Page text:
To help flesh out the concept I offer some other examples that work for me.
In addition to sharing his own story with Guitar Moderne, Henry Kaiser was kind enough to conduct an interview with the wildly, underappreciated Tisziji Muñoz. A true pioneer of modern guitar. Though fleetingly mentioned here, in addition to his many accomplishments in the world of spiritually driven music Tisziji Muñoz served as a mentor to Paul Shaffer (yes that Paul Shaffer). That fact will become less surprising when you come across the traces of humor in his extensive discourse on music and the spirit. Prepare to meet Mr. Muñoz.
Seattle based guitarist Bill Horist and Jakob Riis embarked together on a short tour of the Northwest US in the summer of 2009. We interviewed Bill in 2012. Composer, laptop musician, improviser Jakob Riis is active in the fields of electronic music, sound art, sonic web art, improvisation and contemporary composition.
They convened after the tour to capture on record some of the musical magic they felt playing together. The Cessation Elegy is the culmination of this brief encounter. A limited edition of 100 copies is available on CD; the packaging is handmade, with gold ink screen printed onto black card. Digital versions will continue to be available. They agreed to answer some questions about the process of recording this serendipitous meeting.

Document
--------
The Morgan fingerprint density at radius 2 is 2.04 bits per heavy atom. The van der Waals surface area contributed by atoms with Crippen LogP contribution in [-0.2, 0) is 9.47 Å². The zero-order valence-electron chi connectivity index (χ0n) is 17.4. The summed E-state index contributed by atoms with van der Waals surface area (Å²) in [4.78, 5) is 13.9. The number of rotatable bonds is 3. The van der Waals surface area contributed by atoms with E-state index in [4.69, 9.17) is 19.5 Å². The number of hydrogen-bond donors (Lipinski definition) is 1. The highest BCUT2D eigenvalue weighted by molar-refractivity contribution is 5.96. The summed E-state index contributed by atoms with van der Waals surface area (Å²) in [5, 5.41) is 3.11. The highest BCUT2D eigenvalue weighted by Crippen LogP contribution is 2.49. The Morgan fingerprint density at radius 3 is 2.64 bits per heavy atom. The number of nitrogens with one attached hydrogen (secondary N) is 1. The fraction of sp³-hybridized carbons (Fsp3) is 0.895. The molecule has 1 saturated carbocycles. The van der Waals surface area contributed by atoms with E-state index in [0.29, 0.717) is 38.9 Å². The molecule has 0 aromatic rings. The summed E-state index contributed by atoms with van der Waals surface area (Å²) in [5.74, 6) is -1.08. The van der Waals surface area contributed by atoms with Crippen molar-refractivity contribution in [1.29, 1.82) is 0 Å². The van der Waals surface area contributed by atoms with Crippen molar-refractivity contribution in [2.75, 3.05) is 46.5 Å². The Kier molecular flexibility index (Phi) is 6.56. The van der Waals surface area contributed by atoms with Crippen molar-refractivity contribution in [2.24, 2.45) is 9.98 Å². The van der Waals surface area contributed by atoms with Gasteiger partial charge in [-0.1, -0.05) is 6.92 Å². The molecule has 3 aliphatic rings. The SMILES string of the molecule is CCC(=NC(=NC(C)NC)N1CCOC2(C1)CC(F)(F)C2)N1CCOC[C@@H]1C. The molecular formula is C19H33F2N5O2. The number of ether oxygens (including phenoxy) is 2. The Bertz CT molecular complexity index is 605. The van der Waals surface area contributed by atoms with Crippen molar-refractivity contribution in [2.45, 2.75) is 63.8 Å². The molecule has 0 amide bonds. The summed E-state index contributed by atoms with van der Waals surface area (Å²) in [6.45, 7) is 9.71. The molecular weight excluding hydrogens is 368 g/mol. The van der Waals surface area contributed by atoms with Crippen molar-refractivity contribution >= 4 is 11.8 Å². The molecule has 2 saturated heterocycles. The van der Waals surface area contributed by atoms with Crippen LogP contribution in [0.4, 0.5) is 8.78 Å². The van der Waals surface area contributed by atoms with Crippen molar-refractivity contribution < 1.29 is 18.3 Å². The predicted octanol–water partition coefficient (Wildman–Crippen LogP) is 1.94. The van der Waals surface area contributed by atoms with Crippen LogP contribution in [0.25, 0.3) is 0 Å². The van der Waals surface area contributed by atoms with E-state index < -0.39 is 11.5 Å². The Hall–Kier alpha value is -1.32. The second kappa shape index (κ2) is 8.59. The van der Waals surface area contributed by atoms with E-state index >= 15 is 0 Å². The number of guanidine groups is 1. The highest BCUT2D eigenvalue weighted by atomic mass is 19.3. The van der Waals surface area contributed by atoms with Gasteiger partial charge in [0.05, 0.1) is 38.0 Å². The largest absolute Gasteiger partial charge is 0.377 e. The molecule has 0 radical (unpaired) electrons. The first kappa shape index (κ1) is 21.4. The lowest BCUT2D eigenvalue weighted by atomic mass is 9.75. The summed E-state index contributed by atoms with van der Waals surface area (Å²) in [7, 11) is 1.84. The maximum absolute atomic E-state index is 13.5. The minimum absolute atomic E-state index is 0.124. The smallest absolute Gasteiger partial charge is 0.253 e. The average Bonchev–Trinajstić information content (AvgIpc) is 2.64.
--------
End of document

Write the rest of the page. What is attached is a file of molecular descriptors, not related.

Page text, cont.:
Henry Kaiser has earned his Pioneer label not only by championing experimental guitar for over three decades, but by exploring the fantastical underwater playground of Antarctica. His massive output spans genres and cultures while never sounding like anyone else. He has collaborated with a who’s who of the guitar world from roots players to experimentalists like himself. His ability to conceptualize and clearly express his musical ideas in words makes for a fascinating interview.
Early Henry with Dixie Dregs Andy West on whammy bar bass
JACK WHITE????!!! That retro, near Luddite musician who is always lauding the superiority of all things analog? In Guitar Moderne? Yeah that Jack White. I am hoping to launch a new section in Guitar Moderne soon. It will be called Roots Moderne and will feature musicians who enjoy a strong affinity to roots music (blues, country, soul) while employing a distinctively modern approach. This instrumental from White’s forthcoming Lazeretto record epitomizes the concept, with its backwards guitar, fuzz on the verge of noise, and odd piano interludes melding with gagrage-blues stomp. And let’s face it—the video is awesome.
My friend Mick Taylor (editor at the British mag Guitarist, not the ex-Stones guitarist) demonstrates the Manson MB-1 & Parker MIDI, asking the question, “Are they the future?.” Since he asked the question in 2010, I think we can safely say, “Not yet.” But, with the new Fishman Triple Play betting on an increase of interest in synth guitar, that particular approach can’t be counted out as yet. As for the onboard x/y pad, I am still praying for a more affordable version soon. What do you think?